Seeretaryqf Tref:Miry—Hugh McCullough
Secretary of War—J. M. Schofield.
Secretary of Navy—Gideon Wells.
Secretary of Interior—O. H. Browning.
Postmaster-General—A. L. Randall.
Attorney General—Wm. M. Evarts.
Say of Commonwealth,-Frunk Jordan.
_Deputy Secretary of Commonweaith—lsaac
B. Gara. .
Auditor-Eeneral=John F. Hartranft.
SUrveyor:Gineral—Jacob M. Campbell.
Treaaarer=W' W. Irwin.
Attorney General—Benj. H. Brewster.
Dep'y- AO's( General-3. W. M. Newlin.
Supt of Coin. Schools—J. P. Wickersham.
Dep'y Supt of Conz.Sehoole—C.R Coburn.
Sup't of Soldier's Orphan Schools—Geo.
Presidelit. Judge—Charles A. Mayer
Associates- - -
.- William Allison, - .
Prothonotary—James H. ppton. •
Begißtfir tkitecordtr = J. P: Gephart . :
Sheriff—D. Z. Kline.
Dep'ty Sheriff—D Weaning:
Dist: Atey-4. Y. Stitzer. - •
Treasurer—A, C. G eary. •
.- .. Wm. Keller,
John Bing: -
Clerk—John Moran. •. - .
' BELLEFOPTE BOROGII!
Chief Burgess—E. M. Blanchard.
Agree " C ;pt. C. T. Fryberger
Chief of Police—Wm. Shortlidge.
" Wm. Felty.
" Amos Mullen.
" Charie• Cook.
Town Council—Wm. P. Wilson, Preet.
. S. M. Irwin, Clerk:
_ ft . • Robert Valentine,
A. S. Valentine •
Jas. H. McClure,
fi F. P. Green,
John Irwin. Jr..
el Elias W. Ew e ,
(r Jacob V. Thomas,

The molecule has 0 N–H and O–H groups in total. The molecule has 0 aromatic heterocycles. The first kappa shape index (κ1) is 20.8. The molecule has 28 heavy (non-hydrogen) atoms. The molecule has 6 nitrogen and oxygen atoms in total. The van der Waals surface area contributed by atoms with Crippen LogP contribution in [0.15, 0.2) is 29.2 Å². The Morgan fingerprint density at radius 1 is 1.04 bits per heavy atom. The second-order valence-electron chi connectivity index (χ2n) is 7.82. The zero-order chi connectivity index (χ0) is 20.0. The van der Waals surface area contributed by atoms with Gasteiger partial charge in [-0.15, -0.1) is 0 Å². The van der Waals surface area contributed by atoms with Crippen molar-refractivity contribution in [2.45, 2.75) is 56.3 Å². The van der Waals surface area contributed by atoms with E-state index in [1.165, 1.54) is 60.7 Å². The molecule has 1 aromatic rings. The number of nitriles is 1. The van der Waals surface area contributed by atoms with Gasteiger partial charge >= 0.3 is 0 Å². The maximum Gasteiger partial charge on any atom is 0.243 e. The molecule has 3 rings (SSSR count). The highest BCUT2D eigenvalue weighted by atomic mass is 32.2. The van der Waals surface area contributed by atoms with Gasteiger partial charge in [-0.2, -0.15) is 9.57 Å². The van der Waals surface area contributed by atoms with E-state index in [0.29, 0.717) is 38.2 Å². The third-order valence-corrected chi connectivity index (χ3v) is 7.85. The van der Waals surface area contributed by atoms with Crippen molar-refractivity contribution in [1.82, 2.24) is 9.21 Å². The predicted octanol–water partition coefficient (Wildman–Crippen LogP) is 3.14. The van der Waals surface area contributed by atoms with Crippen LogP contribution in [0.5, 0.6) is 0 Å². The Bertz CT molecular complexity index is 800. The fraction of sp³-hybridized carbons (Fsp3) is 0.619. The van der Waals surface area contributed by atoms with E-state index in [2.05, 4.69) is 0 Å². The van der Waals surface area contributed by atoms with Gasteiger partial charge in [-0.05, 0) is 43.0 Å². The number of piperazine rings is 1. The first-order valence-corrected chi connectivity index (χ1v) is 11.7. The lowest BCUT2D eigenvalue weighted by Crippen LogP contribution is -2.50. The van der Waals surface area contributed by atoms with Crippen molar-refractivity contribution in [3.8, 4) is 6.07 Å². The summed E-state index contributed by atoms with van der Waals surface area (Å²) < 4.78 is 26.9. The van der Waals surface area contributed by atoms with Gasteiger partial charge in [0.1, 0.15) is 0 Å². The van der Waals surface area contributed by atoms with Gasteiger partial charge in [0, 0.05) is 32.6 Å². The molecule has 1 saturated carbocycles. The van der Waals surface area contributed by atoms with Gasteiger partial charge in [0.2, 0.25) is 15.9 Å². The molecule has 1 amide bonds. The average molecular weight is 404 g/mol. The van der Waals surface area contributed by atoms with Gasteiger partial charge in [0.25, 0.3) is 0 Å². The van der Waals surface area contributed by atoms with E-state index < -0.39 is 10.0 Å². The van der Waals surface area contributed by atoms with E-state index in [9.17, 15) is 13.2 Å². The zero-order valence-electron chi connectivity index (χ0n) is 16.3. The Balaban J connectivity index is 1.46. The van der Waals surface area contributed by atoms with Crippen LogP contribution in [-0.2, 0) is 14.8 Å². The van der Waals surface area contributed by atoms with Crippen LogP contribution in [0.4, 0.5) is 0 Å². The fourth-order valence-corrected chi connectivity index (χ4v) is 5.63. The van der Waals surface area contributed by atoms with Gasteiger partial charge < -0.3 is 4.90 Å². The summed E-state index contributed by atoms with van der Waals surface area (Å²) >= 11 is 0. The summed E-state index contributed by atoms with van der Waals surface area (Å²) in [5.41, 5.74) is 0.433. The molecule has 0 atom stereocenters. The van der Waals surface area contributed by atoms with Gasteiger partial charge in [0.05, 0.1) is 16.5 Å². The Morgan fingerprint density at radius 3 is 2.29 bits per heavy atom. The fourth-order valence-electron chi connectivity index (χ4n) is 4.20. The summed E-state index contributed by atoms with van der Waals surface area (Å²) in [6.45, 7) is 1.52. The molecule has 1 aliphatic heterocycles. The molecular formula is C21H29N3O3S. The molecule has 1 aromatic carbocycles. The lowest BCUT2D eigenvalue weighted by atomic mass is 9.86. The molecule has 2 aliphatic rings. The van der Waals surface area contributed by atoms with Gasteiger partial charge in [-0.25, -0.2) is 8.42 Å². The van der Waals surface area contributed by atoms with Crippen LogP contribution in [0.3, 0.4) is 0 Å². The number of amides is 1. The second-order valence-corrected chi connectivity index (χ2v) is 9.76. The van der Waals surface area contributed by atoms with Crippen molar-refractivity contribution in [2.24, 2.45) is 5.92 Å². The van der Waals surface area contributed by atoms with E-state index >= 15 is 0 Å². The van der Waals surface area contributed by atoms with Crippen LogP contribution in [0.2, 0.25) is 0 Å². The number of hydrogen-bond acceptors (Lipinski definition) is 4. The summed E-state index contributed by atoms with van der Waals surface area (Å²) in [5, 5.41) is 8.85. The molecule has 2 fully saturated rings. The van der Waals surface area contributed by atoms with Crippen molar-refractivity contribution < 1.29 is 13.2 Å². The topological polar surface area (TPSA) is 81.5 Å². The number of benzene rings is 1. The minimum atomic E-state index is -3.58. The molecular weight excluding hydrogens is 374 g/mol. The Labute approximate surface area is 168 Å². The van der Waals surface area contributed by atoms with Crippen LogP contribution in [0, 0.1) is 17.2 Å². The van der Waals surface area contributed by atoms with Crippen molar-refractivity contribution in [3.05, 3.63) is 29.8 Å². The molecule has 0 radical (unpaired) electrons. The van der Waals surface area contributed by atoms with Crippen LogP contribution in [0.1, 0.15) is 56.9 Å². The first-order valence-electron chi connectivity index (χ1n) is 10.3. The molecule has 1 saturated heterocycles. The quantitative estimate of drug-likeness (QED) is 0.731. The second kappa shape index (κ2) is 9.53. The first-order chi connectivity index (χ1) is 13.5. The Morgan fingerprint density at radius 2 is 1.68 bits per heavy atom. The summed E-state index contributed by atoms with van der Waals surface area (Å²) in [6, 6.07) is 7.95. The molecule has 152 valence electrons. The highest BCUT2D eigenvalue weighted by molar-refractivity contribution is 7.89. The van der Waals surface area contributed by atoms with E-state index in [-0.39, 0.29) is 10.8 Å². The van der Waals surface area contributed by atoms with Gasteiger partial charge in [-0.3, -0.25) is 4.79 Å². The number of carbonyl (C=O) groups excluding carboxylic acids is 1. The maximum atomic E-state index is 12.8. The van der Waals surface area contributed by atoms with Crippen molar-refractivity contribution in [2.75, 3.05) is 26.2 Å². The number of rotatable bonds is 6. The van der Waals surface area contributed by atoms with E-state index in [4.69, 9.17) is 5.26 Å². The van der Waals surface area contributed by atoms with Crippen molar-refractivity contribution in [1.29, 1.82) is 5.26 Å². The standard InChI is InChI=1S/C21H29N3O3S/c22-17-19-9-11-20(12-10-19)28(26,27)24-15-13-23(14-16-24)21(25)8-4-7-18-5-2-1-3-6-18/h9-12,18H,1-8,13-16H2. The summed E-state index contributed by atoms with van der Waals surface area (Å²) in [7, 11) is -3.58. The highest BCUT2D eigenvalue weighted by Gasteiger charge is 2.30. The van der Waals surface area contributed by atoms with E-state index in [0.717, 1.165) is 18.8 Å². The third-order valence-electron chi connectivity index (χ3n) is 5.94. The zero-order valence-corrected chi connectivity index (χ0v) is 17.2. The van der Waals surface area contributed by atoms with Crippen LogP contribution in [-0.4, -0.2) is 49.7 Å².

Gen. A. Bayard,
High Constable—James Green,
Borough Constable—James Furey.
School Directors—John Hoffer. Preet.
ft Gea. 8.. Weaver. Sec' g .
- "- ;S. P. }Ala.:art,
D. M. Butts, .
a. Hang McGinley.
BELLEFONTE MEAT MARKET
BISHOP STREET, BELLEFON,T4 P.l; •
The oldest Meat Market in Bellefonte.—
Choice meat of all kinds always on hand. .
: - - B. V. BLACK. ,
PROFESSIONAL CARDS. .
1 - G. LOVE,
tr • - Attomey•at•Law, Belle
fonte, Pa. Office on Bigh•St. ju6'69.y
JAMES 11. RANKIN, . .
fonte, Pa. Office in Armory building, 2nd
SAMUEL LINN. A. 0. FURST
L INN FURST,
Attorneys at-Law. Belle
fonte, Pa. ja6'69.tf.
EDMUND BLANCHARD. EVAN N. BLANCHARD
& E. M. BLANCHARD,
Allegheny St., Bellefonte; Pa. ja6'69.ly
R N. MIALLISTER. - -JAMES A. BEAVER
M . 7 . ALLISTERIt BEAVER,
Bellefonte Penn'a: ja6'69.ly
NET W. BROWN,
Bellefonte, Penn's., will attend promptly
to all business entrust,d to his care
E. C. HIIMES. Pres't. .1. P. HARRIS, Caah'r
FIRST NATIONAL BANK -
Of Bellefonte. iAlle
gheny St., Bellefonte Pa.
JOHN H. ORVIS. CYRUS T. ALEXANDER.
Bellefonte, Pa: Office in Conrad House,
Allegheny St. ja6'69.ly.
Licensed Autioneer, will
attend to all sales entrusted to his care.-
Charges reasonable. Address. Uriah Sto
ver, Houserville, Centre Co., Pa.